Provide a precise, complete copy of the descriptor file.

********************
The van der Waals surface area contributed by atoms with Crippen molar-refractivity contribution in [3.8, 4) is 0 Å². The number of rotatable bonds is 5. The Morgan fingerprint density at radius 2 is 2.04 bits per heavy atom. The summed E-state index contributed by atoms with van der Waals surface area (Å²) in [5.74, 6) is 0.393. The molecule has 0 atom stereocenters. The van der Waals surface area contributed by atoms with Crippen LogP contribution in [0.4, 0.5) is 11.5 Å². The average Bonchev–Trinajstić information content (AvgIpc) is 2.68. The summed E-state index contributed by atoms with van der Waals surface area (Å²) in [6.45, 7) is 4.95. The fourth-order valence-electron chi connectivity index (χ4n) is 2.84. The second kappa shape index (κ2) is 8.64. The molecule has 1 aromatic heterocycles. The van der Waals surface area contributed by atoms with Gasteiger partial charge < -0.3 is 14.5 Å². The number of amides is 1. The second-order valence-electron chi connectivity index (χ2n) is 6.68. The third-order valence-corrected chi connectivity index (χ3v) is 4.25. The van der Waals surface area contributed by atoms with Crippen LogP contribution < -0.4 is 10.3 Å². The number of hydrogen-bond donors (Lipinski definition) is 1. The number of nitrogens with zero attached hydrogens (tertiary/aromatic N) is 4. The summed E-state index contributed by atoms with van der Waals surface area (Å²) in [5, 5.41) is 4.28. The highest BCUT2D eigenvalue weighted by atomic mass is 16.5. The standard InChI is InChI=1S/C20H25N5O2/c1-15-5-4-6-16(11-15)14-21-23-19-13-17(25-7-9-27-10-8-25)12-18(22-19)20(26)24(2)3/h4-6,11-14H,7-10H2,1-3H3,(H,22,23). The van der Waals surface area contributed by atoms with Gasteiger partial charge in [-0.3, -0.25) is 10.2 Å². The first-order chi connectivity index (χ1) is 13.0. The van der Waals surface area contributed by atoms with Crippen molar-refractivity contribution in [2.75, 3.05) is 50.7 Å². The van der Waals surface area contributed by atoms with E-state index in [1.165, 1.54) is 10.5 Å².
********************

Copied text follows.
The van der Waals surface area contributed by atoms with Crippen molar-refractivity contribution in [3.8, 4) is 0 Å². The number of rotatable bonds is 5. The Morgan fingerprint density at radius 2 is 2.04 bits per heavy atom. The summed E-state index contributed by atoms with van der Waals surface area (Å²) in [5.74, 6) is 0.393. The molecule has 0 atom stereocenters. The van der Waals surface area contributed by atoms with Crippen LogP contribution in [0.4, 0.5) is 11.5 Å². The average Bonchev–Trinajstić information content (AvgIpc) is 2.68. The summed E-state index contributed by atoms with van der Waals surface area (Å²) in [6.45, 7) is 4.95. The fourth-order valence-electron chi connectivity index (χ4n) is 2.84. The second kappa shape index (κ2) is 8.64. The molecule has 1 aromatic heterocycles. The van der Waals surface area contributed by atoms with Gasteiger partial charge < -0.3 is 14.5 Å². The number of amides is 1. The second-order valence-electron chi connectivity index (χ2n) is 6.68. The third-order valence-corrected chi connectivity index (χ3v) is 4.25. The van der Waals surface area contributed by atoms with Crippen LogP contribution < -0.4 is 10.3 Å². The number of hydrogen-bond donors (Lipinski definition) is 1. The number of nitrogens with zero attached hydrogens (tertiary/aromatic N) is 4. The summed E-state index contributed by atoms with van der Waals surface area (Å²) in [5, 5.41) is 4.28. The highest BCUT2D eigenvalue weighted by atomic mass is 16.5. The standard InChI is InChI=1S/C20H25N5O2/c1-15-5-4-6-16(11-15)14-21-23-19-13-17(25-7-9-27-10-8-25)12-18(22-19)20(26)24(2)3/h4-6,11-14H,7-10H2,1-3H3,(H,22,23). The van der Waals surface area contributed by atoms with Gasteiger partial charge in [-0.3, -0.25) is 10.2 Å². The first-order chi connectivity index (χ1) is 13.0. The van der Waals surface area contributed by atoms with Crippen molar-refractivity contribution in [2.75, 3.05) is 50.7 Å². The van der Waals surface area contributed by atoms with E-state index in [1.165, 1.54) is 10.5 Å².